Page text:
This Month's News
International medical graduate issues are focus of AMA summit
About one quarter of all practicing physicians in the United States are international medical graduates (IMGs), meaning they attended medical school outside the United States or Canada. That's more than 243,000 of the roughly 941,000 physicians practicing today, who play a vital role in stabilizing the ranks of the nation's physician workforce.
With a predicted physician shortage looming, the need for primary care doctors is more acute than ever. IMGs are helping to meet the growing demand, constituting about 30 percent of the nation's primary care physicians. IMGs also are more likely to serve in medically underserved areas and comprise close to 40 percent of the physician workforce in inner city areas, according to an IMG workforce paper developed by the AMA International Medical Graduate Section.
That's why Congress' recent passage of legislation regarding the J-1 visa/Conrad 30 program is such good news. The bill, signed into law by President Obama, extends the visa program for three years. This is a significant victory for IMGs—and for the patients who need them.
It also is a victory for the AMA, which has been advocating strongly for an extension to the J-1 visa program. Such advocacy is just one way in which the AMA serves as the voice of IMGs, working to help them advance in their careers and advocate for their futures.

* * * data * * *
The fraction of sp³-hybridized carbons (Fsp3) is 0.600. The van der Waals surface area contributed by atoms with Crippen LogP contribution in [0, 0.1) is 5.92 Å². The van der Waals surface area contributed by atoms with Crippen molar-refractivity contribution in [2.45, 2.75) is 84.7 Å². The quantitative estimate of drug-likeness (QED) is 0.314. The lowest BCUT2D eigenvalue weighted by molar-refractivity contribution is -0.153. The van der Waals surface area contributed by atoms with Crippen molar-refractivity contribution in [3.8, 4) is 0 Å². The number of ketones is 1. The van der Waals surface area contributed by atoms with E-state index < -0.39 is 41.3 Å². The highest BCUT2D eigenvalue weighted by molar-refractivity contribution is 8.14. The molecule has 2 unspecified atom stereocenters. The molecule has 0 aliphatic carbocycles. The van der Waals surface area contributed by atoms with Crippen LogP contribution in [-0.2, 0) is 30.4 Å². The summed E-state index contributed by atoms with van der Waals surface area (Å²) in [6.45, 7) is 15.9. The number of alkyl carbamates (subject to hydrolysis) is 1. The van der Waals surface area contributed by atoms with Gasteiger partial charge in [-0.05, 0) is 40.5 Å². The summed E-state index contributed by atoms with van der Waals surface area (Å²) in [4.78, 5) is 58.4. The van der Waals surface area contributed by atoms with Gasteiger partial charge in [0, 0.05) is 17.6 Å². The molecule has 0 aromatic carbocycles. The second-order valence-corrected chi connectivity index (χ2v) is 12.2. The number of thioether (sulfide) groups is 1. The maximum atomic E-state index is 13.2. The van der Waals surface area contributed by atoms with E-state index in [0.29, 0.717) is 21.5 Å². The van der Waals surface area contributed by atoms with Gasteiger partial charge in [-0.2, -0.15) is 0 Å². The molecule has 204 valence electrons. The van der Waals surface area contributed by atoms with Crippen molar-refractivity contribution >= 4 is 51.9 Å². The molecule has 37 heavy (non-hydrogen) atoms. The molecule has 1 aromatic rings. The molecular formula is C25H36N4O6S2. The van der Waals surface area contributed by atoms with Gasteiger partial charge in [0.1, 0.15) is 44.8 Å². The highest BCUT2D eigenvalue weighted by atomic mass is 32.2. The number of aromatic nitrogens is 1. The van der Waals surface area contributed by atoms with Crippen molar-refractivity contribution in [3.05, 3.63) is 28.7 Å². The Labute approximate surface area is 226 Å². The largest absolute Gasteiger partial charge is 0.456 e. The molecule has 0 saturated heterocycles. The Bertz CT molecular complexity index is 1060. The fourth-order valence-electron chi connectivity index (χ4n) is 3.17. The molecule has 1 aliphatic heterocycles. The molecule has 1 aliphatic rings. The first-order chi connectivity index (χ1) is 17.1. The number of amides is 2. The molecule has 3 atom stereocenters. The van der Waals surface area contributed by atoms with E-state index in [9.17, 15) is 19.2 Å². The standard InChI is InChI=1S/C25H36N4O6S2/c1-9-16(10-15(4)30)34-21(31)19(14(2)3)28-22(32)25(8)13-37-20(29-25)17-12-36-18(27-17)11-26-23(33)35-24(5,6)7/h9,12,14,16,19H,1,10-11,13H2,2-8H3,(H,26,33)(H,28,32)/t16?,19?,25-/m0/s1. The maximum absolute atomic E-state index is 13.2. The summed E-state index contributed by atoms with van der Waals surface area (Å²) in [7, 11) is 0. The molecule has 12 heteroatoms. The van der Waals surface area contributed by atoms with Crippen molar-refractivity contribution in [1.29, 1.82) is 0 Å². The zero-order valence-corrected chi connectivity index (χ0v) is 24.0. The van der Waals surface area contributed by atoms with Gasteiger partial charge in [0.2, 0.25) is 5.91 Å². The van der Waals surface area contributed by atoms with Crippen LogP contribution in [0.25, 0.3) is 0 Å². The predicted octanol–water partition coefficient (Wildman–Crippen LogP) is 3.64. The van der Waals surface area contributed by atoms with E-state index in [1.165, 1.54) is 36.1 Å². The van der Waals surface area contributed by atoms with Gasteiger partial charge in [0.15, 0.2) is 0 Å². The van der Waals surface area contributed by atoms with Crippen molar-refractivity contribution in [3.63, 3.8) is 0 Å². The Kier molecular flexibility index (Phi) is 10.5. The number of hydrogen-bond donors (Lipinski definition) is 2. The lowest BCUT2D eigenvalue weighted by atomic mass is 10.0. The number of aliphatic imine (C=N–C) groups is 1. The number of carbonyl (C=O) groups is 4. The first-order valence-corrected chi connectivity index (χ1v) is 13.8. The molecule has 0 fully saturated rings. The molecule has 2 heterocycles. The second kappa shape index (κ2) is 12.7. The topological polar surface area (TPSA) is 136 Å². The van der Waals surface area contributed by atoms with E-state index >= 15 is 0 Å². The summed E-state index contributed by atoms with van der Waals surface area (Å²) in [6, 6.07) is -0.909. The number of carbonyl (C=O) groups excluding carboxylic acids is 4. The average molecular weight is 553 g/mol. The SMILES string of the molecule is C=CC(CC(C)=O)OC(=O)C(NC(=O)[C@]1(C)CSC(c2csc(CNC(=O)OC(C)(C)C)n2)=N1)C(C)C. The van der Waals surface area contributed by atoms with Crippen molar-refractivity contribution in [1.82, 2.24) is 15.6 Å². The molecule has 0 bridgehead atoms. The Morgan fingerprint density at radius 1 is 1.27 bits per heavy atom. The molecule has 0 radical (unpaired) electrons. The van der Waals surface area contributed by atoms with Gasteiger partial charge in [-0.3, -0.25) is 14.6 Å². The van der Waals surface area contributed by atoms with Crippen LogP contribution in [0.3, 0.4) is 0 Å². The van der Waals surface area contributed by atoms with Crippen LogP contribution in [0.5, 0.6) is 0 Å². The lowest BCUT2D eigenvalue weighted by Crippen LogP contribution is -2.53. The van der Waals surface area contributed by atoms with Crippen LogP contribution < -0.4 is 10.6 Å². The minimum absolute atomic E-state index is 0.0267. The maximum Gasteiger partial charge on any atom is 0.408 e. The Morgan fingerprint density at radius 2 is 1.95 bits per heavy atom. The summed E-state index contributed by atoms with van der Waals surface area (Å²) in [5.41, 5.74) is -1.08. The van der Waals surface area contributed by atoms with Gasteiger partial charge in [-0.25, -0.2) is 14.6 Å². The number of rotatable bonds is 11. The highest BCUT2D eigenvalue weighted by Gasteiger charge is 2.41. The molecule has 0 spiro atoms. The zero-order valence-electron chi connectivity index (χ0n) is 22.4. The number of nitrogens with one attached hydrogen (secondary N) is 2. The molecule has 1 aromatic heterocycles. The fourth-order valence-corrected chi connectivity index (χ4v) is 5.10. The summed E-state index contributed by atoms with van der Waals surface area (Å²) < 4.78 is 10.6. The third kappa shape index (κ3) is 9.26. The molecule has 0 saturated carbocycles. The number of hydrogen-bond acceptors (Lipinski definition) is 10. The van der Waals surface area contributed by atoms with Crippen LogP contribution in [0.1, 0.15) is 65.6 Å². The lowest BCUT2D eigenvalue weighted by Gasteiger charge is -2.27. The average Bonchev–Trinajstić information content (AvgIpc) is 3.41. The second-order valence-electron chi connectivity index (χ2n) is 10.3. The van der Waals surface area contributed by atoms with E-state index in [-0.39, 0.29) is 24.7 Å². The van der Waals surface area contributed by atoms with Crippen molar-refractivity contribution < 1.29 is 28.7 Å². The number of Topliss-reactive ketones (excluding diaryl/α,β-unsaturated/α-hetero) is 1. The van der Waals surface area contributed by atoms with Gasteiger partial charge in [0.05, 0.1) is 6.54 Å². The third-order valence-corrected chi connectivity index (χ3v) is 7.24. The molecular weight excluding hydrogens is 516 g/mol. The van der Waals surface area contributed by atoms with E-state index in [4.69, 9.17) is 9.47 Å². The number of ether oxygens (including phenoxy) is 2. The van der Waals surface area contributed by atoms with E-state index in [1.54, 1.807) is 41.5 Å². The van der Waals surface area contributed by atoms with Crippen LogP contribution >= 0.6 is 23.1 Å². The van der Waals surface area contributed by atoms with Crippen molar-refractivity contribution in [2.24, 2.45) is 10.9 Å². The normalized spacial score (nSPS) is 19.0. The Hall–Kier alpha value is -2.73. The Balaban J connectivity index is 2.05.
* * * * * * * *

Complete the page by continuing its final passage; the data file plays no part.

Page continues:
These efforts were at the forefront when the AMA hosted the AMA-IMG Summit on Sept. 21-23 at AMA headquarters in Chicago (slides and presentations will be available soon on the AMA website). The summit celebrated the Section's 15th anniversary and served as a forum for exploring the many issues IMGs face, such as increased graduate medical education slots, immigration law reform and equity in state licensure regulations.
Another issue noted by presenters at the summit was the "brain drain" of health professionals from the world's less affluent countries. A recent essay in the New York Times, for example, calls for a major expansion of US health profession schools and a decreased reliance on foreign-trained health professionals.
All AMA member IMGs are automatically enrolled in the AMA-IMG Section. If you're not an AMA member, join or renew today and be part of the AMA's efforts as the advocate for IMGs.